“It’s crazy,” says Innocent chief executive Richard Reed. “This ruling is definitely not in the interests of the nation’s health. It’s absurd that smoothies, which contain two portions of fruit and help people live more heathily are subject to VAT when junk food like burgers, chips and doughnuts are sold tax free.”
Yep, Richard. Not many of us will disagree with you there – unless of course we work for Her Majesty’s Revenue and Customs (HMRC) or the Treasury, which is slavishly serves.
Reed’s anguish and ire stem from a three-year legal wrangle over whether Innocent – and its customers – should continue to pay 17.5% VAT on its smoothie products, which it has just lost.
Reed chooses to classify smoothies as “liquified fruit salad.” It’s an oddity of our tax rules that, while people in this country need pay no VAT on “essential foods” such as the aforementioned burgers, “luxuries”, such as smoothies, are not exempt. But even if smoothies are categorised as a “beverage” (which, in all honesty, they more commonly are), Reed would still be in trouble with the tax authorities. Beverages – which for tax purposes are defined as “liquid commonly consumed to increase bodily liquid levels, to slake thirst, to fortify or to give pleasure” – are non-exempt. Unless they happen to be milk, tea or hot chocolate.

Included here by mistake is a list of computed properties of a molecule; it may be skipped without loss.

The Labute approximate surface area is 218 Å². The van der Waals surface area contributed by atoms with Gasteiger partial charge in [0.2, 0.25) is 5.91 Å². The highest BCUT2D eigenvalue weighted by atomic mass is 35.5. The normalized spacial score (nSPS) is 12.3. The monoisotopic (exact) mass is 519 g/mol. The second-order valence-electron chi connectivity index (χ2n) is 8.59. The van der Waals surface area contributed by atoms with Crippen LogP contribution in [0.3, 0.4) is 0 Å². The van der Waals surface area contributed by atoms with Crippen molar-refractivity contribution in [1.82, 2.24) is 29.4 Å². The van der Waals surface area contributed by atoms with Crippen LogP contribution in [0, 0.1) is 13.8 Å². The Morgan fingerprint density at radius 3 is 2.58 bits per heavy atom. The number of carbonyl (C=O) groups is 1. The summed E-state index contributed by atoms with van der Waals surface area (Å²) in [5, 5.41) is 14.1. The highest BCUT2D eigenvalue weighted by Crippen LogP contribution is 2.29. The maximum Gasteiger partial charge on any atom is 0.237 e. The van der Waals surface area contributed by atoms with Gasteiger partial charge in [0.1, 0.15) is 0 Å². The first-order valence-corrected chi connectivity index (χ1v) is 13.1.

Where’s the fairness in that you, like Reed, might ask? Fairness, sadly, is not in the rule-book of an institution which joyfully plunders our just earnings, without so much as an apology when it is caught in the act. Its instinctive reaction on those rare occasions when it suffers a legal reverse is to vindictively rewrite the law in its own favour – lest future appellants succeed in pulling the same stroke.
This, apparently, is how the current eccentric definition of exempt and non-exempt beverages came about in the first place. It dates to a tax tribunal case in 1993, when HMRC (then Customs and Excise) was thwarted in its attempt to impose VAT on slimming aid Bio-Light.
Someone really should push Health Secretary Andrew Lansley a little harder. It’s time this government did more joined-up thinking on food policy, and Lansley leaning on George Osborne at the Treasury is where they should start. There is an inherent contradiction in the DoH’s position. On the one hand, it seems to expect the food industry to pour infinite resource into propagating healthy eating. And on the other, it lifts not a finger to criticise another department of state when it actively undermines that goal by reinforcing an out-of-date and absurd tax regime, with a view to screwing every last penny out of the consumer.